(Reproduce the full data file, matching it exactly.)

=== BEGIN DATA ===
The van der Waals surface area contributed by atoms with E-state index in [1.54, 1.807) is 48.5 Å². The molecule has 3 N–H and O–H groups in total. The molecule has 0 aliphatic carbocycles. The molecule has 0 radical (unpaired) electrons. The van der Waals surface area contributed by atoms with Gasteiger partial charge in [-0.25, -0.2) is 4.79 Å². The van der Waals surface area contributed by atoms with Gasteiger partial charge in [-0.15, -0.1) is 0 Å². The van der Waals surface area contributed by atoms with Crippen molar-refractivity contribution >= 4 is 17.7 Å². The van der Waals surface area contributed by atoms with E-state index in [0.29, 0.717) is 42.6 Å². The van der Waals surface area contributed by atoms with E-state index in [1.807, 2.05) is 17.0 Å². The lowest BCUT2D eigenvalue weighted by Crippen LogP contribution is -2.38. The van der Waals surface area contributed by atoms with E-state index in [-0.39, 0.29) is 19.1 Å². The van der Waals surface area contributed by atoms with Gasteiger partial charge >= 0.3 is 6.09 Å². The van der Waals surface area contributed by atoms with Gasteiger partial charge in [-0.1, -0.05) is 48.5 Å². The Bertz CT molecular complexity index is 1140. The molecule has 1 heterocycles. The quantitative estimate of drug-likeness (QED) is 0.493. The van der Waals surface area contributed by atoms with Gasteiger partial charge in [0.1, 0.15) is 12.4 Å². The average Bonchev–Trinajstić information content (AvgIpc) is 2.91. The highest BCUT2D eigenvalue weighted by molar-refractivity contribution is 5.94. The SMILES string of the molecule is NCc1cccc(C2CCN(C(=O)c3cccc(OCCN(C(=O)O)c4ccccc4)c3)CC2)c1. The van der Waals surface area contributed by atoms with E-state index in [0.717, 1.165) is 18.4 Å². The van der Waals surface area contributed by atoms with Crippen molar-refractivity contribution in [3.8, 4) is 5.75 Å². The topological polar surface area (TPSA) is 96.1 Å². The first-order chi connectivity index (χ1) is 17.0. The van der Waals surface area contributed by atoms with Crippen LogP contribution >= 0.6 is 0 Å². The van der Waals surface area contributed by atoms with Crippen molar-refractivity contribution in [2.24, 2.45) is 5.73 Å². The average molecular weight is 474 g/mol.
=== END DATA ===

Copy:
The van der Waals surface area contributed by atoms with E-state index in [1.54, 1.807) is 48.5 Å². The molecule has 3 N–H and O–H groups in total. The molecule has 0 aliphatic carbocycles. The molecule has 0 radical (unpaired) electrons. The van der Waals surface area contributed by atoms with Gasteiger partial charge in [-0.25, -0.2) is 4.79 Å². The van der Waals surface area contributed by atoms with Gasteiger partial charge in [-0.15, -0.1) is 0 Å². The van der Waals surface area contributed by atoms with Crippen molar-refractivity contribution >= 4 is 17.7 Å². The van der Waals surface area contributed by atoms with E-state index in [0.29, 0.717) is 42.6 Å². The van der Waals surface area contributed by atoms with E-state index in [1.807, 2.05) is 17.0 Å². The lowest BCUT2D eigenvalue weighted by Crippen LogP contribution is -2.38. The van der Waals surface area contributed by atoms with E-state index in [-0.39, 0.29) is 19.1 Å². The van der Waals surface area contributed by atoms with Gasteiger partial charge >= 0.3 is 6.09 Å². The van der Waals surface area contributed by atoms with Gasteiger partial charge in [-0.1, -0.05) is 48.5 Å². The Bertz CT molecular complexity index is 1140. The molecule has 1 heterocycles. The quantitative estimate of drug-likeness (QED) is 0.493. The van der Waals surface area contributed by atoms with Gasteiger partial charge in [0.1, 0.15) is 12.4 Å². The average Bonchev–Trinajstić information content (AvgIpc) is 2.91. The highest BCUT2D eigenvalue weighted by molar-refractivity contribution is 5.94. The SMILES string of the molecule is NCc1cccc(C2CCN(C(=O)c3cccc(OCCN(C(=O)O)c4ccccc4)c3)CC2)c1. The van der Waals surface area contributed by atoms with E-state index in [0.717, 1.165) is 18.4 Å². The van der Waals surface area contributed by atoms with Crippen molar-refractivity contribution in [3.8, 4) is 5.75 Å². The topological polar surface area (TPSA) is 96.1 Å². The first-order chi connectivity index (χ1) is 17.0. The van der Waals surface area contributed by atoms with Crippen LogP contribution >= 0.6 is 0 Å². The van der Waals surface area contributed by atoms with Crippen molar-refractivity contribution in [2.24, 2.45) is 5.73 Å². The average molecular weight is 474 g/mol.